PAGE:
U.S. Rep. Bruce Poliquin, R-2nd District, reportedly walked away — initially toward the women’s restroom by mistake — from a journalist who asked Tuesday if the Maine congressman had decided yet whether to support the latest Republican health overhaul bill.

Poliquin’s reported refusal to take a stance on the evolving American Health Care Act comes after a spate of similar cases in which Poliquin has dodged reporter questions about his views — most notably involving whether he supported then-presidential candidate Donald Trump and earlier versions of the GOP health legislation.

The Tuesday encounter with Poliquin was reported by Jim Newell in a story published by Slate, headlined “Trumpcare in Hiding: Here are the absurd lengths to which moderate Republicans are going to keep their Trumpcare votes secret.” Newell said he was describing “a taste of what it’s like trying to pin down an undecided Republican member of Congress” as pressure mounts on reluctant GOP members to get behind the health overhaul bill — which failed to win enough support in March to even get a vote in the House.

On Tuesday, Poliquin was walking out of the House Republican conference’s morning meeting when Newell reported that he asked the congressman if he had arrived at a decision.

Poliquin “said nothing and made a beeline to the restroom,” Newell wrote. “Unfortunately it was the door to the women’s restroom that he had first run to, so he corrected himself and went into the men’s room. When he emerged several minutes later, he was wearing his earbuds and scurried away.” Newell goes on to describe other instances of GOP representatives avoiding taking a stance on the proposal.

Asked Wednesday to respond to the Slate story, Poliquin spokesman Brendan Conley called it “farcical reporting.”

“When you gotta go, you gotta go,” Conley said via email.

As for the latest health legislation, “news is just now coming in on additional changes to the legislation,” Conley said. “The Congressman has yet to see those changes and to evaluate them.”

Just hours before the health bill was pulled from a House vote on March 24, Conley declined to say if Poliquin had a public stance on the bill, instead saying Poliquin was “continuing to carefully study and push for changes in this health care relief proposal.” Poliquin has been vocal about opposing the Affordable Care Act, also known as Obamacare, and has said previously he urged Trump and House leadership to push for increased benefits for those nearing retirement and families living in rural areas under a Republican replacement bill.

The rest of Maine’s congressional delegation — U.S. Rep. Chellie Pingree, D-1st District, as well as U.S. Sen. Susan Collins, a Republican, and U.S. Sen. Angus King, an independent — have said previously they opposed the proposed GOP bill. Democrats have remained solidly opposed to the legislation.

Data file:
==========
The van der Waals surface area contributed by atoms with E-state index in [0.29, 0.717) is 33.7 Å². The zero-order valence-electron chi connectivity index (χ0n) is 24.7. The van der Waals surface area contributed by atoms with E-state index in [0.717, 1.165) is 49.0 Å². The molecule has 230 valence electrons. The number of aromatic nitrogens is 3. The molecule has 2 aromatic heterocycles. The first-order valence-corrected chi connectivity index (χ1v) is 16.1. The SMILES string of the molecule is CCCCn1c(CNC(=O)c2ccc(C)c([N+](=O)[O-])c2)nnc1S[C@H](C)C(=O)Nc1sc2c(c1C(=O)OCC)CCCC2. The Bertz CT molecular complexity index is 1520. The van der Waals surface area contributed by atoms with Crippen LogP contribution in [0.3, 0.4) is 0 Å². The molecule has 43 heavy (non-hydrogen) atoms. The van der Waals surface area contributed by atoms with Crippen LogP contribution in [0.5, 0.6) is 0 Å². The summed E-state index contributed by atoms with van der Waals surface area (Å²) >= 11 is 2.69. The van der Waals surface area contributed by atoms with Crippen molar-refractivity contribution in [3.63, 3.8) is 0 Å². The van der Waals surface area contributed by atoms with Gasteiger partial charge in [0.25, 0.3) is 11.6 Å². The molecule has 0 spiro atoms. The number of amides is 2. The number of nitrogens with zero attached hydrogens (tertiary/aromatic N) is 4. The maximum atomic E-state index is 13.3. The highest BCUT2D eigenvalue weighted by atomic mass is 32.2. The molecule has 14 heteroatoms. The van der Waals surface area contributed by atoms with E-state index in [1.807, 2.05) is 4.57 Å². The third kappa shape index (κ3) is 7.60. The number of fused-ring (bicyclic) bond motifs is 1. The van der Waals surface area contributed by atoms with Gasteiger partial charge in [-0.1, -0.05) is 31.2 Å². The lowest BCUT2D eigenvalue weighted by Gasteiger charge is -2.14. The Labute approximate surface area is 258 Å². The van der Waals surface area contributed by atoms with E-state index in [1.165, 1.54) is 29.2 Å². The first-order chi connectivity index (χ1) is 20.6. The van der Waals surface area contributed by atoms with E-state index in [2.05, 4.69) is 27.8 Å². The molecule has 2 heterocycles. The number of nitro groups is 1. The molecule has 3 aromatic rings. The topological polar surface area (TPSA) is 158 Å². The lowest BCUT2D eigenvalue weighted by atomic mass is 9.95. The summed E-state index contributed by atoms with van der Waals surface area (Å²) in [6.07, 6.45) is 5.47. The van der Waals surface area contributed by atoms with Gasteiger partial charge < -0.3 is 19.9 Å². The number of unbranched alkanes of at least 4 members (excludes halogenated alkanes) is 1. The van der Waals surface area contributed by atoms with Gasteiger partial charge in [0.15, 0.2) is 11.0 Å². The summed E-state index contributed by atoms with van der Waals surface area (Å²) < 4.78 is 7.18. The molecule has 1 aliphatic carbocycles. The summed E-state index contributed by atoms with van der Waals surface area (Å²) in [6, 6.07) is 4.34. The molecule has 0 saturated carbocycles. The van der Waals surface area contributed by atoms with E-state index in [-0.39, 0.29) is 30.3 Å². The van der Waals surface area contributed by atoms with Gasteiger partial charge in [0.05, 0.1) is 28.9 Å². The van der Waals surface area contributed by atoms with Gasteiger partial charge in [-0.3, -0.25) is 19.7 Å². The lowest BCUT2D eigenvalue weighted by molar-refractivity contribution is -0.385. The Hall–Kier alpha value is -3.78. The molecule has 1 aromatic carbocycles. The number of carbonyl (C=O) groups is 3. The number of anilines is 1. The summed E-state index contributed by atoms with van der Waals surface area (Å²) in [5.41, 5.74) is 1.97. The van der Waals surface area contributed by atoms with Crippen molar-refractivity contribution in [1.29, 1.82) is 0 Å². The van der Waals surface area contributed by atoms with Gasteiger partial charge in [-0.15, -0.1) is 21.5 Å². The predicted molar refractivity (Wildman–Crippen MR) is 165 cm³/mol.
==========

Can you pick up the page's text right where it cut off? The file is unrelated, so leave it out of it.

About 80,000 Mainers have ACA insurance, although Maine is one of 19 states that has not expanded Medicaid, which is a key aspect of the ACA in extending health insurance.

Aside from the GOP health bill, Poliquin also previously refused during the last presidential campaign to say whether he supported then-candidate Trump. On Oct. 11, following a tour of the New Balance shoe factory in Skowhegan, Poliquin was speaking with assembled media when he ignored reporters’ questions about Trump. Poliquin talked instead about efforts to help manufacturers like the shoe factory and said he’s “not getting involved in any of this media circus,” before walking away when pressed again on Trump.

As Poliquin’s spokesman said Tuesday the congressman hadn’t yet evaluated developing changes to the bill, a pair of moderate Republicans who’d been holdouts — Reps. Fred Upton, R-Michigan, and Billy Long, R-Missouri, said they were now backing the legislation. Republicans leaders made no announcement of a vote and it wasn’t yet clear if proposed revisions would draw enough support.

Critics say the legislation erodes protections under the Affordable Care Act by opening the door for insurers to charge unaffordable premiums to people with pre-existing illnesses. Upton and Long propose $8 billion over five years to help some people with pre-existing medical conditions afford coverage.

In an opinion piece published in March in the Kennebec Journal/ Morning Sentinel, Poliquin called the original Republican health plan “a first step.”

“This proposal includes a number of successful common sense reforms, some of which Maine has already used, including making sure nobody is denied health insurance if they want it; no lifetime caps on coverage; family members up to age 26 can be covered on their parents’ plans; and coverage for pre-existing health conditions,” Poliquin wrote at the time.